Digital Photography Tips that Stick: Simple Tips on How to Take and Share Family Photos
Oct 26,2006 00:00
Do you ever wonder how photographers capture such priceless moments? It’s not as hard as you may think, especially in today’s world of digital photography.
According to Jay Forman, a professional photographer and author of “Capture Your Kids In Pictures,” taking great family photos doesn’t require expensive gear or technical prowess, just the application of simple principles and some common sense. Once you’ve mastered the basics, you’ll find yourself eager to display every photo, because the best part about taking pictures is sharing them with friends and family.
Here are some simple tips from Jay Forman on how to take great family photos and share them in a unique and creative way:
* Get closer. Too often, we take a picture that includes our subject but many other nonessential elements. Getting closer not only helps get rid of extraneous items, but produces a more intimate image.
* Don’t say “Cheese.” Saying “cheese” puts the mouth in an unnatural position and makes a smile look forced. Consider telling a joke for a more natural smile or simply try to capture the expression of the moment.
* Keep shooting. Typically, people only take one or two shots of a person or situation, which reduces your chances for a great photograph. By shooting four or five photographs of the same situation, your chances diminish for someone’s eyes being closed or not looking at the camera. And with a digital camera, there is no harm in taking extra shots because you can simply delete the bad ones.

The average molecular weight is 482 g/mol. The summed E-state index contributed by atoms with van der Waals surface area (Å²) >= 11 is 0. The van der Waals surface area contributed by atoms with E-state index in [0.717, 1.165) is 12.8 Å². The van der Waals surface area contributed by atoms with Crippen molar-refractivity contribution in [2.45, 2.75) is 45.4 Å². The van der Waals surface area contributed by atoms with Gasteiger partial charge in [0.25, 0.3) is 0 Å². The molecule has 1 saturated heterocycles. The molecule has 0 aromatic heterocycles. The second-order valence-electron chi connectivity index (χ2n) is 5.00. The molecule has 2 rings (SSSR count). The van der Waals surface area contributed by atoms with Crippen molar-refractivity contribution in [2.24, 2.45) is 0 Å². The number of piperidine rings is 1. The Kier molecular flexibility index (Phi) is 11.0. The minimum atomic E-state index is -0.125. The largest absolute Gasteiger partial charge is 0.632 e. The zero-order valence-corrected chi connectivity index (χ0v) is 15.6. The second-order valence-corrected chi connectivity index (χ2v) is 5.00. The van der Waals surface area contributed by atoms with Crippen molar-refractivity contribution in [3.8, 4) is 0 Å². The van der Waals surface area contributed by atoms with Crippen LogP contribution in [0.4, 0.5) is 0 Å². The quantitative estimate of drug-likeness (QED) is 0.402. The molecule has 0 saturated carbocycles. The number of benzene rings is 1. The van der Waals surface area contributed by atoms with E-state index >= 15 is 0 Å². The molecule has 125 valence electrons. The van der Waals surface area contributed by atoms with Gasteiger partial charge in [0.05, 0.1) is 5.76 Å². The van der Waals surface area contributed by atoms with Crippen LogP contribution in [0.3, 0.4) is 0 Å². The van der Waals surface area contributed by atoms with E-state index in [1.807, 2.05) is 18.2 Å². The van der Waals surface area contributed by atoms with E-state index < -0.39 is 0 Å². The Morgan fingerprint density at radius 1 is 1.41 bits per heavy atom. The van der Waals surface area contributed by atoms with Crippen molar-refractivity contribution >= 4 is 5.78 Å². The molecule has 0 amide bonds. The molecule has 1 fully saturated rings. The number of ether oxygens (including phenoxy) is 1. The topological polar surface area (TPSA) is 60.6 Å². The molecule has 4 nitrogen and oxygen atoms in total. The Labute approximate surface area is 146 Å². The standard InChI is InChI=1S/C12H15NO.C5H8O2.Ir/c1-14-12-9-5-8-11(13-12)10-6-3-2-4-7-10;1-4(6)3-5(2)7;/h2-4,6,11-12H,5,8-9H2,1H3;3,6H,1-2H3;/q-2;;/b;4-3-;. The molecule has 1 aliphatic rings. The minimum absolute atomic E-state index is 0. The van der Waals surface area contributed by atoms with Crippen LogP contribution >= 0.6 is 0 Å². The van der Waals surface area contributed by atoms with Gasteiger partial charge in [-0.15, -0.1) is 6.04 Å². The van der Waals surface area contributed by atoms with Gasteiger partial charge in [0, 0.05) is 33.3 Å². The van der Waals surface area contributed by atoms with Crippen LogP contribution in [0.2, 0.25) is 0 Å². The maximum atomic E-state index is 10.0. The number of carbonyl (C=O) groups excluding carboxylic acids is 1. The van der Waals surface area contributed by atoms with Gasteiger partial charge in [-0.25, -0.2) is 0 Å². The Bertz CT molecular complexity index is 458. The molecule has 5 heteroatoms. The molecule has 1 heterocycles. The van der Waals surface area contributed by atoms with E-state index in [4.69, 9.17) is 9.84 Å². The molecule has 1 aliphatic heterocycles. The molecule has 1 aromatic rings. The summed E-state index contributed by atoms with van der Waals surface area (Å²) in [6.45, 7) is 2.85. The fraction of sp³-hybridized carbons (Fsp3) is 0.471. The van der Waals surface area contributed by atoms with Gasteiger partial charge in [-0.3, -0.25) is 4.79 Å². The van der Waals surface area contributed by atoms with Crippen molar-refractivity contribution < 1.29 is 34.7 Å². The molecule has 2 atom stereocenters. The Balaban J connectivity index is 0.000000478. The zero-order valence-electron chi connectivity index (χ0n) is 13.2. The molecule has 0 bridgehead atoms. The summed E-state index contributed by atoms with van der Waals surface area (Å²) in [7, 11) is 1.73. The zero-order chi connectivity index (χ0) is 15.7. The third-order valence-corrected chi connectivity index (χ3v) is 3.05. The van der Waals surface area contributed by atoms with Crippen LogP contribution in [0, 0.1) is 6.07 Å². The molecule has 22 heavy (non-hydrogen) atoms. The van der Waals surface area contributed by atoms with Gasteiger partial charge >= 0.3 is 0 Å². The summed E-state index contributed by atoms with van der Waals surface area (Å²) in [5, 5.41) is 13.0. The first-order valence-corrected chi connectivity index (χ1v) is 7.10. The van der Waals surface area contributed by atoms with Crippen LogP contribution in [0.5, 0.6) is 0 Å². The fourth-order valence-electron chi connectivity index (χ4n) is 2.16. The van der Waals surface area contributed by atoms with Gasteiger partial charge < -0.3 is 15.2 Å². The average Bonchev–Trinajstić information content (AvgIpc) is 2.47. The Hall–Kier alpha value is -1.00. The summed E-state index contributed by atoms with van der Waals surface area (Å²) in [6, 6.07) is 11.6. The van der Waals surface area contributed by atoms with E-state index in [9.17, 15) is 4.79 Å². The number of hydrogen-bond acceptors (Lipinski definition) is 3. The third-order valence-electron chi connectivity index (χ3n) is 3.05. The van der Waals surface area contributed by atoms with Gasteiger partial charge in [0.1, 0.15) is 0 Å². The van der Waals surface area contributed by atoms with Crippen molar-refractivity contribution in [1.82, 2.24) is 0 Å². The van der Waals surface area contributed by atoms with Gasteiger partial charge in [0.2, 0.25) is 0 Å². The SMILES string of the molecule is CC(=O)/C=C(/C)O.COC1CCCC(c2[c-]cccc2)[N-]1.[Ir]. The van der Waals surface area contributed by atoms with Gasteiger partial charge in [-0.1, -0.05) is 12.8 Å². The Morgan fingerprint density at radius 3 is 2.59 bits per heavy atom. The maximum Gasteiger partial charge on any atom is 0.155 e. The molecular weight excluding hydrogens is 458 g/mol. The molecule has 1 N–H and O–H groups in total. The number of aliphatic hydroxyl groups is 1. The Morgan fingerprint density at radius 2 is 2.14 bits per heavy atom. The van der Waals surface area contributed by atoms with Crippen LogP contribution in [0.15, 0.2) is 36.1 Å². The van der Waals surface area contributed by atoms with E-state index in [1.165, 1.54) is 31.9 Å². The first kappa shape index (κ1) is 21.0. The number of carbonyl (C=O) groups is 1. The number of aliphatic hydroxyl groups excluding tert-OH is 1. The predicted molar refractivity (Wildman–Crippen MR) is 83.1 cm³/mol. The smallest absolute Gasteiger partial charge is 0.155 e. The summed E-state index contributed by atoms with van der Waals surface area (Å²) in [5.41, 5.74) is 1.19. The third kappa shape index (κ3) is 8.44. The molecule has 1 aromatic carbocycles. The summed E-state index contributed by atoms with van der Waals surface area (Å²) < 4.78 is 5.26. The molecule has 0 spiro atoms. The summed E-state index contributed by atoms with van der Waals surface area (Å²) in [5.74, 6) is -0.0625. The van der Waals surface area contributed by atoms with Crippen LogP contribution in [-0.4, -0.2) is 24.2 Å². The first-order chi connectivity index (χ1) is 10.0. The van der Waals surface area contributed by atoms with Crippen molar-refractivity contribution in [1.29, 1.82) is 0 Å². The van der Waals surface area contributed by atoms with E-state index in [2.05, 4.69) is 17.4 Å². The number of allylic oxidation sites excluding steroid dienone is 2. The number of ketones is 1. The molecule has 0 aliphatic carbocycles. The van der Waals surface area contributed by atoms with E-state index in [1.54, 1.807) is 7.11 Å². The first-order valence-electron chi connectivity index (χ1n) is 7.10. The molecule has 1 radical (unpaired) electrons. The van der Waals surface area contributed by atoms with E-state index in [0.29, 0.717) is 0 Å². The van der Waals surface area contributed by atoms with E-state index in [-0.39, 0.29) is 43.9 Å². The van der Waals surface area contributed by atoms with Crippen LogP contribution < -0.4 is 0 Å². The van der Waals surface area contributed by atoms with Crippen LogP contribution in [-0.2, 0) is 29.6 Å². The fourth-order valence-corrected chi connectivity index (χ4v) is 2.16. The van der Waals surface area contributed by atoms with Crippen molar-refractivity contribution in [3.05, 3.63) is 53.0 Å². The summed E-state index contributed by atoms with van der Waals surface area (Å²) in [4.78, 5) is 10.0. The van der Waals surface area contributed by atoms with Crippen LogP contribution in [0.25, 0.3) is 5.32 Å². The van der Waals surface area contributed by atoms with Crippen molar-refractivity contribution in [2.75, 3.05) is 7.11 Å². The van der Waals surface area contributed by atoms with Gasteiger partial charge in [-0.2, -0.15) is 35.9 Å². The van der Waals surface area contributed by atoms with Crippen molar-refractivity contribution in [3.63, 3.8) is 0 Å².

* Utilize sunlight. Sunlight in the morning or the late afternoon is the softest and most pleasing light, which is ideal for taking pictures. If possible, try to avoid shooting during the midday hours when light is harsh, which can result in shadows and squinting.
* Select some candid shots to display. Oftentimes, we are inclined to pick a posed portrait, but candid shots tend to say much more about someone’s personality.
* Create a collage or grouping of similar photos. Sometimes one photo cannot accurately tell the whole story. By grouping photographs, you can have all aspects of an event on display at once.
* Be creative with where you display your photographs. Photos are usually placed on the fireplace mantle, next to your bed or on your desk. Try placing photos in more unusual places that could use some dressing up, such as the bathroom, above the kitchen sink or a school locker.
* Send your photos to friends and family. The holidays are the perfect time to send a photo card to loved ones. Post-it Photo Cards have a photo quality front and sticky back, making it easy for loved ones to display your one-of-a-kind card.
For more creative ideas for your photos, visit www.post-it.com/digital.